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I have just discovered your website.I can't believe it ! I am the world's biggest fan of tea,cakes and biscuits.
My partener recently had his 50th. birthday.We decided to have a garden party. We had an urn, supplying endless hot water for mugs of tea. On top of that we had mountains of scones, clotted cream and home made jam, as well as platters of cupcakes.
Everyone was blissfully happy.
(P.S. Yorkshire tea rules.) Joan.
|Nicey replies: Joan,
Thank you for that lovely picture of the cup cakes. It sounds like a charming event.
And talking of small cakes and tea urns. Wifey and I manned the tea and cake stall at the school fair last Friday and that little lot would have traded at 20p each which at rough first count comes to £22.80. Unfortunately due to some bad planning and people neglecting to write SOLD on some of the cakes we did manage to sell a few twice, although both Wifey and I were prepared to fight our corner if Sir Alan dragged us into the board room.
||I need this mug in my life...|
|Nicey replies: Not sure about the picture with somebody pouring half pint of milk in their tea.|
||Please tell Mark I have had good luck removing tea stains with baking soda and a damp cloth. The mild abrasiveness is enough to remove the buildup, but not enough to damage the china, and it rinses clean with no aftertaste. Perhaps in addition the mild alkalinity interacts with tea's mild acidity, but I hesitate to make such a grandiose claim. I believe this is one of those tricks that is passed down by great grandmothers, or in my case a little old lady at my mother's church. It has the advantage of being easy, cheap, and immediate (no soaking needed).|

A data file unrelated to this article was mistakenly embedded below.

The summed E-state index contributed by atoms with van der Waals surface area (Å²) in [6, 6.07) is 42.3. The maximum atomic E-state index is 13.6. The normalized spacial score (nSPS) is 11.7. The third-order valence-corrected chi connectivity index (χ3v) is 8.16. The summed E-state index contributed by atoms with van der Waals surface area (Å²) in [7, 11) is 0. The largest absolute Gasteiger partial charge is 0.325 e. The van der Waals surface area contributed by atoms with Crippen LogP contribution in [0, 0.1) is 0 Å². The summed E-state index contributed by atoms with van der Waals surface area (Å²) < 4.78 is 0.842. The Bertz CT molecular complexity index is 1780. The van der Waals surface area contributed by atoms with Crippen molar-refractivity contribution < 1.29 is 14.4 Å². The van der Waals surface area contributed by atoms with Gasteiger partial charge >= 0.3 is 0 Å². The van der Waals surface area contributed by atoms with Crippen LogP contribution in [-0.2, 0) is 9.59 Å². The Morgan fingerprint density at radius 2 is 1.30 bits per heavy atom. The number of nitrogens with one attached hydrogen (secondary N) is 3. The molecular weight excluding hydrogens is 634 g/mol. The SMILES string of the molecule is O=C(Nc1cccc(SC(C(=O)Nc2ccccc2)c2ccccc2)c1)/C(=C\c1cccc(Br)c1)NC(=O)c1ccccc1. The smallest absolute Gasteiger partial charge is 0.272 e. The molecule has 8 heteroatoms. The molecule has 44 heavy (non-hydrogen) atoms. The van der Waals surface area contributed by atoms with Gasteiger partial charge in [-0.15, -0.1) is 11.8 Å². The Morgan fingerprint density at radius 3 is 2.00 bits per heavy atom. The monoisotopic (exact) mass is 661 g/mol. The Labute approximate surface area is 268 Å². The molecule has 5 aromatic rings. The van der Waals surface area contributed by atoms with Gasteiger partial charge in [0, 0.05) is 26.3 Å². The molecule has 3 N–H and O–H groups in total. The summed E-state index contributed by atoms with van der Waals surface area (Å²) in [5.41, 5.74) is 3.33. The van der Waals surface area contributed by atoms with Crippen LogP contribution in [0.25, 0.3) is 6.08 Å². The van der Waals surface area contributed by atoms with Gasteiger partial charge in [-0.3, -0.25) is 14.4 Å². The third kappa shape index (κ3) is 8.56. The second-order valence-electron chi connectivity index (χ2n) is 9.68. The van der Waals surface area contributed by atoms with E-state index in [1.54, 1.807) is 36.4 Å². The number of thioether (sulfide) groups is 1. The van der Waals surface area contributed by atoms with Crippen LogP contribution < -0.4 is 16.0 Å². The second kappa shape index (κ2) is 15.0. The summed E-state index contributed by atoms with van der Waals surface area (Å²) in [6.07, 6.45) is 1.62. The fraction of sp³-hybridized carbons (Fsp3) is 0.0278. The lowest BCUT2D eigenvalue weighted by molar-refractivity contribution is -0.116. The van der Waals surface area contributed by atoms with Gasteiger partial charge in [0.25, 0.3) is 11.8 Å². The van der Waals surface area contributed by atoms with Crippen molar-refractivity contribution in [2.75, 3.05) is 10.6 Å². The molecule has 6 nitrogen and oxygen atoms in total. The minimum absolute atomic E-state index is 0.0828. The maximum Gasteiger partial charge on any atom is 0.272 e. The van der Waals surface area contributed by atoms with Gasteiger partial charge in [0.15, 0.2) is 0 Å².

Just by chance came across the letter on tea stains on mugs and, equally by chance a few years ago came across washing powder dissolved in hot water to dissolve the stains (carrying a cup of powder in a wet mug to my halls of residence laundry). Leave it to soak for a bit, it really works! Thorough rinsing required of course :o)
|Nicey replies: Hoorah! That should have counted towards your final degree. Also well done on finding the laundry.|
I think you really ought to know about this product.
I feel a little ambivalent about the implications of this mug. Does it take some of the spiritual/ aesthetic/ artistic dimensions out of making a cup of tea, or does it leave nothing to chance, to ensure a perfect scientific brew, precisely to specification?
|Nicey replies: I really do wish these design types would just let it be. If its not that half useless dunk mug then its something like this. They are continually trotting out these ill thought out gimmicky mugs. Even the most colour perceptively challenged can see from their own picture that the tea doesn't match any of their suggested colours. How could it when most of which seem based on Yellow Ochre.
Designers just leave it alone, look further than the office kettle for inspiration, go back to your desks and instead wonder how you can be as successful as Johnny Ive.